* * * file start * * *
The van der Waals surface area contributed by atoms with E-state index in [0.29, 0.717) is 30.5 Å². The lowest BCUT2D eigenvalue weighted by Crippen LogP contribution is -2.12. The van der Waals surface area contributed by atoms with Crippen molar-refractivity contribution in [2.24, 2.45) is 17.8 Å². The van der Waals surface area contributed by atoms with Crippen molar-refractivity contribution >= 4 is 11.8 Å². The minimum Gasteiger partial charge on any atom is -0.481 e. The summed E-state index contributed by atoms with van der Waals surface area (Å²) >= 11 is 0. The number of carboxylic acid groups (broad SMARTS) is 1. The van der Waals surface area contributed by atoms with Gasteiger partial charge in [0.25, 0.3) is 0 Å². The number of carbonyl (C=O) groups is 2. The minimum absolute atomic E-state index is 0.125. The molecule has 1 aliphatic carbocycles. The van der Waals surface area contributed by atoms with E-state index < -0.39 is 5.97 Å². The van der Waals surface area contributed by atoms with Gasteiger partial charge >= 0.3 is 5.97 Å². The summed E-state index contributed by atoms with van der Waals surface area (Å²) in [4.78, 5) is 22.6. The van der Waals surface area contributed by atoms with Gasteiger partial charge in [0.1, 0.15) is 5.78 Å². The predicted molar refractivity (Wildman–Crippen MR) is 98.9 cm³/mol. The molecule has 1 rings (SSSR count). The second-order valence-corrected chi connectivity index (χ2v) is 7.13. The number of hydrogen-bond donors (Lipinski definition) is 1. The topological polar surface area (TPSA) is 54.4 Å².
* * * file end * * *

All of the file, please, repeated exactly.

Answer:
The van der Waals surface area contributed by atoms with E-state index in [0.29, 0.717) is 30.5 Å². The lowest BCUT2D eigenvalue weighted by Crippen LogP contribution is -2.12. The van der Waals surface area contributed by atoms with Crippen molar-refractivity contribution in [2.24, 2.45) is 17.8 Å². The van der Waals surface area contributed by atoms with Crippen molar-refractivity contribution >= 4 is 11.8 Å². The minimum Gasteiger partial charge on any atom is -0.481 e. The summed E-state index contributed by atoms with van der Waals surface area (Å²) >= 11 is 0. The number of carboxylic acid groups (broad SMARTS) is 1. The van der Waals surface area contributed by atoms with Gasteiger partial charge in [0.25, 0.3) is 0 Å². The number of carbonyl (C=O) groups is 2. The minimum absolute atomic E-state index is 0.125. The molecule has 1 aliphatic carbocycles. The van der Waals surface area contributed by atoms with E-state index < -0.39 is 5.97 Å². The van der Waals surface area contributed by atoms with Gasteiger partial charge >= 0.3 is 5.97 Å². The summed E-state index contributed by atoms with van der Waals surface area (Å²) in [4.78, 5) is 22.6. The van der Waals surface area contributed by atoms with Gasteiger partial charge in [0.1, 0.15) is 5.78 Å². The predicted molar refractivity (Wildman–Crippen MR) is 98.9 cm³/mol. The molecule has 1 rings (SSSR count). The second-order valence-corrected chi connectivity index (χ2v) is 7.13. The number of hydrogen-bond donors (Lipinski definition) is 1. The topological polar surface area (TPSA) is 54.4 Å².